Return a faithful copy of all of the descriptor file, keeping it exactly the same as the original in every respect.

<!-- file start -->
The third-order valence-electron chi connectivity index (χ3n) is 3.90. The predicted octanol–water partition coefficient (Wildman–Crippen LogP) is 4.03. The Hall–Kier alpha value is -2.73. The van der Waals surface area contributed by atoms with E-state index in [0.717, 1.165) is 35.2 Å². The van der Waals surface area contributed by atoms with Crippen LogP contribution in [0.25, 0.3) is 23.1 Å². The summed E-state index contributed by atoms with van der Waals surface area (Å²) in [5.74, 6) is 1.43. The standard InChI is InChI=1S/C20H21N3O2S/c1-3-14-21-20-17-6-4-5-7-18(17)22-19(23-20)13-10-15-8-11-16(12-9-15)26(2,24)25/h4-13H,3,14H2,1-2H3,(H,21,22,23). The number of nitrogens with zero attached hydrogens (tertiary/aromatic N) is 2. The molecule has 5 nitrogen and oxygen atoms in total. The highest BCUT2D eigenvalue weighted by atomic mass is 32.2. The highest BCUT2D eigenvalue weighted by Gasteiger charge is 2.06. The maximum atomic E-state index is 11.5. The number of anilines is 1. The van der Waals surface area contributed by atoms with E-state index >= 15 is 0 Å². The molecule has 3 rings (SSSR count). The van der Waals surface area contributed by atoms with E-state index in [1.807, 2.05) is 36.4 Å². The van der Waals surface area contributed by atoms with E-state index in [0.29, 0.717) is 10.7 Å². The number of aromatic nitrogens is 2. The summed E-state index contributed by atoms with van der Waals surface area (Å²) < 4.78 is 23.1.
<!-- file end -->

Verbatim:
The third-order valence-electron chi connectivity index (χ3n) is 3.90. The predicted octanol–water partition coefficient (Wildman–Crippen LogP) is 4.03. The Hall–Kier alpha value is -2.73. The van der Waals surface area contributed by atoms with E-state index in [0.717, 1.165) is 35.2 Å². The van der Waals surface area contributed by atoms with Crippen LogP contribution in [0.25, 0.3) is 23.1 Å². The summed E-state index contributed by atoms with van der Waals surface area (Å²) in [5.74, 6) is 1.43. The standard InChI is InChI=1S/C20H21N3O2S/c1-3-14-21-20-17-6-4-5-7-18(17)22-19(23-20)13-10-15-8-11-16(12-9-15)26(2,24)25/h4-13H,3,14H2,1-2H3,(H,21,22,23). The number of nitrogens with zero attached hydrogens (tertiary/aromatic N) is 2. The molecule has 5 nitrogen and oxygen atoms in total. The highest BCUT2D eigenvalue weighted by atomic mass is 32.2. The highest BCUT2D eigenvalue weighted by Gasteiger charge is 2.06. The maximum atomic E-state index is 11.5. The number of anilines is 1. The van der Waals surface area contributed by atoms with E-state index >= 15 is 0 Å². The molecule has 3 rings (SSSR count). The van der Waals surface area contributed by atoms with E-state index in [1.807, 2.05) is 36.4 Å². The van der Waals surface area contributed by atoms with E-state index in [0.29, 0.717) is 10.7 Å². The number of aromatic nitrogens is 2. The summed E-state index contributed by atoms with van der Waals surface area (Å²) < 4.78 is 23.1.